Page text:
• I was in fact implementing the bootstrap filter. What is missing about the resampling in the previous answer ?!
– shn
Commented Jun 12, 2012 at 15:53
• @user995434 Procrastinator explained the concept of resampling but did not connect it to the inference techniques that are called resampling methods namely the bootstrap, subsampling, and permutation methods. Also with the bootstrap M is usually set equal to N. The only exceptions would be to use a smaller value for m because the ordinary bootstrap is inconsistent. Commented Jun 12, 2012 at 16:30
• I'm actually using M equal to N (fixed number of particles). What do you mean by "the ordinary bootstrap is inconsistent" ? Should I use another ameliorated bootstrap technique ? I'm actually using this algorithm
– shn
Commented Jun 12, 2012 at 16:43
• There are parameters that the ordinary bootstrap does not estimate correctly. One example estimation of the mean when the variance is infinite. Bickel and Ren showed that a so-called m out of n bootstrap can give the proper results as long as m goes to inifinty at a slower rate than n. This is covered in some detail in Chapter 9 "When Bootstrapping Fails Along with Some Remedies for Failures" of my book "Bootstrap Methods: A Guide for Practitioners and Researchers" Second Edition.(2007). Commented Jun 12, 2012 at 16:59
• Here is a link to where it is given on amazon: amazon.com/…. Commented Jun 12, 2012 at 16:59

The practical difference between "sampling" and "sampling with replacement" is really in the accounting part of the probability weights, whether or not you can't have (or don't want) your whole data set in memory, and if sample ordering is important. If you wish to pursue it, Ordering is more related to "random-shuffling", which is out of context here. A dirth of information related to "sampling with replacement" is available in the context of "bootstrapping" and "online algorithms" are a standard remedy for memory constraints, which are also out of context here.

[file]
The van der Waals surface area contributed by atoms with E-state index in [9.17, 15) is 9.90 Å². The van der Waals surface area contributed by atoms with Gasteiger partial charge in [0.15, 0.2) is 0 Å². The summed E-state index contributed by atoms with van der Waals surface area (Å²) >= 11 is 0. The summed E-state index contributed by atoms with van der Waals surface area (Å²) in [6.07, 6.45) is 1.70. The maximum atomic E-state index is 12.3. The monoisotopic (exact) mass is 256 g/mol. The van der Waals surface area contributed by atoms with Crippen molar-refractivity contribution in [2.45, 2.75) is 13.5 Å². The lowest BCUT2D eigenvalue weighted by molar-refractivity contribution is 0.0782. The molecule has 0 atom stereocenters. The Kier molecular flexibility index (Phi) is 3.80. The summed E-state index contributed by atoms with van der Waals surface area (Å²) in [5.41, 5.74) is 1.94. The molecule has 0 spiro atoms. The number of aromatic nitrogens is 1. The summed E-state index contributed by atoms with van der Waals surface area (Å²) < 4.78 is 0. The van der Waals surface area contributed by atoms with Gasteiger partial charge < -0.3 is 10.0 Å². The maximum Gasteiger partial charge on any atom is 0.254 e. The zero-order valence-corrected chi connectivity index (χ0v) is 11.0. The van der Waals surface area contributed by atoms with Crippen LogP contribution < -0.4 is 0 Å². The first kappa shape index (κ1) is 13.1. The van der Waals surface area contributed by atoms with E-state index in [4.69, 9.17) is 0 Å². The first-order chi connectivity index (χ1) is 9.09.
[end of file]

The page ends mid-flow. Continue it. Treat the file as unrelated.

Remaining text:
If you simply have $N$ observations, each will have an equal weighting (a uniform distribution) in a single random sample. So here "sampling with replacement" is equivalent to a repeated single random sampling. I typically generate a random index between $0$ and $N-1$, and select that index from my $N$ observations... then repeat $M$ times to get the specified sample size.

So we're all on the same page, you generate a random integer to use as an index as

              RandomIndex = (int)((max - min + 1) * RND + min)
where $RND$ is your favorite random number generator, returning a real number (decimal) between $0$ and $1$. Most often the standard function for your environment is sufficient, and here we use $0$ for the min and $N-1$ for the max.

However, you stated that you have frequency weights available for this problem, defined as $\{w_i; i=1,\dots,N\}$ in your notation; not too different really. We just need to tell our RandomIndex function to use a non-uniform distribution defined by your $\{w_i\}$. This puts a wrapper function around the $RND$ function. I typically use something cheap like

               Wtd.RND = function(weights[]) {
R = RND; index = 1; sum = weights[0];
while (sum ≤ R) {
sum += weights[index]; index++;}
return index;
} 
Plug the wrapper function back in, and simplify some algebra, to get your new weighted index:
               WeightedIndex = (int)(N * Wtd.RND)
Now just select the weighted index from the $N$ observations... then repeat $M$ times to get the specified sample size.

• Well, this a better algorithm than what I've implemented from the post of @Procrastonator, since it seems cheaper. By the way, "bootstrapping" and "online algorithms" are not out of context here, because I'm trying to use particle filters (e.g. bootstrap filter) for an online clustering problem.
– shn
Commented Jun 12, 2012 at 18:35